We agree completely that eBook accessibility is critical. Adobe is helping to create the cross-platform standard for interoperable eBooks. Clearly, accessibility support is a fundamental requirement. One of the key motivations for supporting epub was that it was a more structure-based and thus more inherently accessible file format makes. So, the current situation is simply unacceptable.
So what are we doing about it?
First, the next major release of Adobe Digital Editions, expected within the coming year, is going to support accessiblity features. Earlier this week, Adobe previewed AIR 2, and we disclosed that screen reader support was going to be included. This will be a key enabler for us.
Additionally, Adobe has begun working with several vendors of accessibility-oriented software and devices to get them access to Adobe eBook rendering and DRM technology via our Adobe Reader Mobile SDK, so their solutions can consume Adobe eBooks. Our Reader Mobile SDK is not a revenue generator for Adobe; our standard terms are focused on proliferation (and with 17 announced licensees so far this year we are doing pretty well on that front). This is similar to the Open Screen Project for Flash licensing. But since many accessibility vendors are either nonproffits or have limited financial resources, we have gone even further in extending extraordinarily favorable terms to get them access to our portable document technology. I expect we will be able to make some specific announcements around this very shortly, but the bottom line is that there will soon be multiple means for visually-impaired end users to consume Adobe eBooks.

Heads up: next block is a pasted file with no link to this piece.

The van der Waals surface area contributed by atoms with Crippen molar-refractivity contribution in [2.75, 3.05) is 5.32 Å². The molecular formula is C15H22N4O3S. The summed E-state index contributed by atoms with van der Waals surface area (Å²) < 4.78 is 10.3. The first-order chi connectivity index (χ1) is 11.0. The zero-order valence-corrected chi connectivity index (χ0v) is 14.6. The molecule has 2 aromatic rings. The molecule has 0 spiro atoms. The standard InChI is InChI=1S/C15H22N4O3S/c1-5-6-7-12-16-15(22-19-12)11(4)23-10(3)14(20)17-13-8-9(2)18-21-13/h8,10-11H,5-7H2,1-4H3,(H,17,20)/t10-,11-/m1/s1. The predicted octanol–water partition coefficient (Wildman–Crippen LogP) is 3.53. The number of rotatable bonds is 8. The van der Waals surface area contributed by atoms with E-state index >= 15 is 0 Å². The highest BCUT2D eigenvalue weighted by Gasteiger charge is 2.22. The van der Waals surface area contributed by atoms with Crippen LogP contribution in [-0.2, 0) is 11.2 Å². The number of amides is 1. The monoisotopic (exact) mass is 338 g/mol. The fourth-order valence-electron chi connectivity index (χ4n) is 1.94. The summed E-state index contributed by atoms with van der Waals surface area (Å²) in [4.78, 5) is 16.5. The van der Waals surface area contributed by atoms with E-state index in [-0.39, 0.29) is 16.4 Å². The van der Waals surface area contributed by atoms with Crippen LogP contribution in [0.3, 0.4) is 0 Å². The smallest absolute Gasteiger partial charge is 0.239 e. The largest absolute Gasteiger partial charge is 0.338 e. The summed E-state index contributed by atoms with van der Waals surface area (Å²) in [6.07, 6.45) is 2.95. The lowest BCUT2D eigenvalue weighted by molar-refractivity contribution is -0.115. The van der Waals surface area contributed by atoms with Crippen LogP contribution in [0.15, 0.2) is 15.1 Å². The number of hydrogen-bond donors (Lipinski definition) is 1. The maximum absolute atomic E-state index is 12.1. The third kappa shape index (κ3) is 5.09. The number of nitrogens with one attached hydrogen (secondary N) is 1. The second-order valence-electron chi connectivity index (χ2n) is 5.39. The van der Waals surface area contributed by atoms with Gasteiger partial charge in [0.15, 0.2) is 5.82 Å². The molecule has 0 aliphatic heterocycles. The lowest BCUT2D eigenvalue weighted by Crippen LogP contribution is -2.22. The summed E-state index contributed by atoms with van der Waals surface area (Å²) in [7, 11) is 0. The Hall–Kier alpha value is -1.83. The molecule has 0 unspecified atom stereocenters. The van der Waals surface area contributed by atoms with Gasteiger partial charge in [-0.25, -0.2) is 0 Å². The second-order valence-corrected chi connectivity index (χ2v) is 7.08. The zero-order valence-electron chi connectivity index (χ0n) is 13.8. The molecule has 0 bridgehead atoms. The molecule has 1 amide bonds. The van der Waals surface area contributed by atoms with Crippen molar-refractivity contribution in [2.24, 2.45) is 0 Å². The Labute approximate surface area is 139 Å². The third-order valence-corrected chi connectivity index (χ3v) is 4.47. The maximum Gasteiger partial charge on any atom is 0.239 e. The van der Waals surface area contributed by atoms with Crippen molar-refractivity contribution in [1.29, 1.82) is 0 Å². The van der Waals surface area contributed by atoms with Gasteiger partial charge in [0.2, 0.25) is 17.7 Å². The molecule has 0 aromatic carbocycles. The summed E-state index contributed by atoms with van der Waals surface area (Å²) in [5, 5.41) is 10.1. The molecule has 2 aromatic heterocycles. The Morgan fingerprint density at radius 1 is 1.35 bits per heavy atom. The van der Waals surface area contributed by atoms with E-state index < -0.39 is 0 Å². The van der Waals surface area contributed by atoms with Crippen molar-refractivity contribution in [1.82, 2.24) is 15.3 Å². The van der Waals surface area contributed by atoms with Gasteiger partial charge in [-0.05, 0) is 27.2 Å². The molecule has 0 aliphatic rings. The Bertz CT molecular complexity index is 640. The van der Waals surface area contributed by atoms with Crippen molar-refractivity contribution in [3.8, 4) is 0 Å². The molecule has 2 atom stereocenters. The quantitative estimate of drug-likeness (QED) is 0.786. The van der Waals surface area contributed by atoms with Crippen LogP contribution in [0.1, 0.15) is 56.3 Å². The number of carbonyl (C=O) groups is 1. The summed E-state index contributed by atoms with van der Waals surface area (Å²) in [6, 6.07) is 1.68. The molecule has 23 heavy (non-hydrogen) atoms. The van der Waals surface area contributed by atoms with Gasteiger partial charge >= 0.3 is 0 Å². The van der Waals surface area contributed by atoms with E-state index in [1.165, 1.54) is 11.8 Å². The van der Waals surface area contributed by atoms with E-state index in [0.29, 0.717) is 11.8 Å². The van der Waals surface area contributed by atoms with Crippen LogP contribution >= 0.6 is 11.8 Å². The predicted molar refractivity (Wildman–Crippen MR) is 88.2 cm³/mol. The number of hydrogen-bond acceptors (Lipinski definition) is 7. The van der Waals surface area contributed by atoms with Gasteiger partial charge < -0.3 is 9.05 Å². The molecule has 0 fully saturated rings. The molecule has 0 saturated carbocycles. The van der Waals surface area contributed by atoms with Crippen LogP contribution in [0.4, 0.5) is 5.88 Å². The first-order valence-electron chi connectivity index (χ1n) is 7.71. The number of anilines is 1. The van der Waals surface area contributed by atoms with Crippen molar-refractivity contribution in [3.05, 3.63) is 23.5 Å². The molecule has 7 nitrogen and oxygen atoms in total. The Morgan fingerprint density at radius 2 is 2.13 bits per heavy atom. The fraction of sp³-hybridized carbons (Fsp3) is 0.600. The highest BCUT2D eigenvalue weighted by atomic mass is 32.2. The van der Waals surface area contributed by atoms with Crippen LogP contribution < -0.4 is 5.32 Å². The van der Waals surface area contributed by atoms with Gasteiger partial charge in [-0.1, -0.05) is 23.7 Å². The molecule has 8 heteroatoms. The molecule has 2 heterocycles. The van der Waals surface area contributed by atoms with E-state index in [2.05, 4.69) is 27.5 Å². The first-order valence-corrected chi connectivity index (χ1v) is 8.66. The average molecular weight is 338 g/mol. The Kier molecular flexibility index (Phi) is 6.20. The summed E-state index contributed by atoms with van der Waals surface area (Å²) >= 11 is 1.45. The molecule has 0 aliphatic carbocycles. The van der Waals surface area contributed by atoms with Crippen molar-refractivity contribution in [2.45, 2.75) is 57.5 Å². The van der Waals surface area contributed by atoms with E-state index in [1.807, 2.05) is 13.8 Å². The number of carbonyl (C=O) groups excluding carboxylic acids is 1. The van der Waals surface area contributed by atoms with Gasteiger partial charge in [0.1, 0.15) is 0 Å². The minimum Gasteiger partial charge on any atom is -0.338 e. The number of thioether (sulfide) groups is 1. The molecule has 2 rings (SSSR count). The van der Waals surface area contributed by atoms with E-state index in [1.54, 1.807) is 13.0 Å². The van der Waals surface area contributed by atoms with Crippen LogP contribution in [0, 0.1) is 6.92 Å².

One still controversial issue is that some publishers are concerned lest non-visually-impaired consumers get access to “read out loud” functionality that would potentially undercut sales of audio books. Adobe plans in this regard are to support in our DRM system a permission setting that will enable publishers to disable “read out loud” functionality in software systems that are NOT focused on the visually impaired. But, we plan to default this permission setting to “enable” and recommend strongly that publishers not set it to “disable”. As well we plan to exempt accessibility-oriented software from being limited by this setting. We feel this approach will strike an appropriate balance between giving publishers the rights to determine how to distribute their copyrighted content, and ensuring that accessibility is provided.
Again, the current situation is unfortunate. As someone who has helped foster the adoption of epub, including the decision to support DAISY as a type of basic content within epub, it is a black eye for me personally that Adobe’s solution does not presently provide accessibility support. I am grateful that the Los Angeles Public Library has only “suspended” purchasing Adobe eBooks, and I look forward to working with our partners to, in short order, remedy the situation.